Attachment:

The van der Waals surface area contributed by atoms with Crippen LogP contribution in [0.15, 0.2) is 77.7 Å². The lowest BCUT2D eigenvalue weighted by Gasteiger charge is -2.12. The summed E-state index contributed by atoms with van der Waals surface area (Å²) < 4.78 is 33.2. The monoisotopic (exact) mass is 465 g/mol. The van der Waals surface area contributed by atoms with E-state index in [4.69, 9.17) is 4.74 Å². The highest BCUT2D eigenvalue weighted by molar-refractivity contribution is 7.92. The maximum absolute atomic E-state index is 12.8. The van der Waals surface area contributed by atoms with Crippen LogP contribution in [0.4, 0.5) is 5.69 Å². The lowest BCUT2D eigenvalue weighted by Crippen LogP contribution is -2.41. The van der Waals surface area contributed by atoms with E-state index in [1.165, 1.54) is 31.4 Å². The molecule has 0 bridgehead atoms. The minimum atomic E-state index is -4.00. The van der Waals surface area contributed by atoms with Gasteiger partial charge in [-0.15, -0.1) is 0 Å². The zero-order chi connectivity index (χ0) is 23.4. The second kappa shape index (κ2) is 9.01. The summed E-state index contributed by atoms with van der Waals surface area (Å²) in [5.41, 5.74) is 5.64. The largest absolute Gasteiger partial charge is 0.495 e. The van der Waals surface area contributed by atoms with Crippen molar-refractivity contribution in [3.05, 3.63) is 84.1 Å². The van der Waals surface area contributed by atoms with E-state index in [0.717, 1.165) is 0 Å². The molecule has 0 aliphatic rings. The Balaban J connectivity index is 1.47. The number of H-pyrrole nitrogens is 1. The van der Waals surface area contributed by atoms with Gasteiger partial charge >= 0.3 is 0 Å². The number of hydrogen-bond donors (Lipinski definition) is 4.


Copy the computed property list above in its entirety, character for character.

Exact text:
The van der Waals surface area contributed by atoms with Crippen LogP contribution in [0.15, 0.2) is 77.7 Å². The lowest BCUT2D eigenvalue weighted by Gasteiger charge is -2.12. The summed E-state index contributed by atoms with van der Waals surface area (Å²) < 4.78 is 33.2. The monoisotopic (exact) mass is 465 g/mol. The van der Waals surface area contributed by atoms with E-state index in [4.69, 9.17) is 4.74 Å². The highest BCUT2D eigenvalue weighted by molar-refractivity contribution is 7.92. The maximum absolute atomic E-state index is 12.8. The van der Waals surface area contributed by atoms with Crippen LogP contribution in [0.4, 0.5) is 5.69 Å². The lowest BCUT2D eigenvalue weighted by Crippen LogP contribution is -2.41. The van der Waals surface area contributed by atoms with E-state index in [1.165, 1.54) is 31.4 Å². The molecule has 0 bridgehead atoms. The minimum atomic E-state index is -4.00. The van der Waals surface area contributed by atoms with Gasteiger partial charge in [-0.15, -0.1) is 0 Å². The zero-order chi connectivity index (χ0) is 23.4. The second kappa shape index (κ2) is 9.01. The summed E-state index contributed by atoms with van der Waals surface area (Å²) in [5.41, 5.74) is 5.64. The largest absolute Gasteiger partial charge is 0.495 e. The van der Waals surface area contributed by atoms with Crippen molar-refractivity contribution in [3.05, 3.63) is 84.1 Å². The van der Waals surface area contributed by atoms with E-state index in [0.717, 1.165) is 0 Å². The molecule has 0 aliphatic rings. The Balaban J connectivity index is 1.47. The number of H-pyrrole nitrogens is 1. The van der Waals surface area contributed by atoms with Gasteiger partial charge >= 0.3 is 0 Å². The number of hydrogen-bond donors (Lipinski definition) is 4.